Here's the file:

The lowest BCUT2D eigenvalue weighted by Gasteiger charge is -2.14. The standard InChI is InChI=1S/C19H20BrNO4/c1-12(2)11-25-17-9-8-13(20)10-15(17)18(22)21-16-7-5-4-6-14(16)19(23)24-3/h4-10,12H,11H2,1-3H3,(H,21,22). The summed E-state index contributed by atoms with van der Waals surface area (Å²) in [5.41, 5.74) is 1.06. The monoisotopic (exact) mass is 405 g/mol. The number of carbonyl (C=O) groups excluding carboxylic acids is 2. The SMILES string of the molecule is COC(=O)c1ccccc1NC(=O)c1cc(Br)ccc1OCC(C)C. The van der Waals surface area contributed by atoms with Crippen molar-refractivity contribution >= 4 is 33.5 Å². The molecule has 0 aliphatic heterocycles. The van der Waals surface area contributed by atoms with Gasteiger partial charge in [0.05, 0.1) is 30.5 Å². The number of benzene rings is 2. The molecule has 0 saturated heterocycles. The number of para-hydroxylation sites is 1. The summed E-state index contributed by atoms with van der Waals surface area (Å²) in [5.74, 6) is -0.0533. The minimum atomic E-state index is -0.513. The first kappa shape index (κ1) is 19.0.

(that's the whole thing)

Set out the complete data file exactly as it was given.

The lowest BCUT2D eigenvalue weighted by Gasteiger charge is -2.14. The standard InChI is InChI=1S/C19H20BrNO4/c1-12(2)11-25-17-9-8-13(20)10-15(17)18(22)21-16-7-5-4-6-14(16)19(23)24-3/h4-10,12H,11H2,1-3H3,(H,21,22). The summed E-state index contributed by atoms with van der Waals surface area (Å²) in [5.41, 5.74) is 1.06. The monoisotopic (exact) mass is 405 g/mol. The number of carbonyl (C=O) groups excluding carboxylic acids is 2. The SMILES string of the molecule is COC(=O)c1ccccc1NC(=O)c1cc(Br)ccc1OCC(C)C. The van der Waals surface area contributed by atoms with Crippen molar-refractivity contribution >= 4 is 33.5 Å². The molecule has 0 aliphatic heterocycles. The van der Waals surface area contributed by atoms with Gasteiger partial charge in [0.05, 0.1) is 30.5 Å². The number of benzene rings is 2. The molecule has 0 saturated heterocycles. The number of para-hydroxylation sites is 1. The summed E-state index contributed by atoms with van der Waals surface area (Å²) in [5.74, 6) is -0.0533. The minimum atomic E-state index is -0.513. The first kappa shape index (κ1) is 19.0.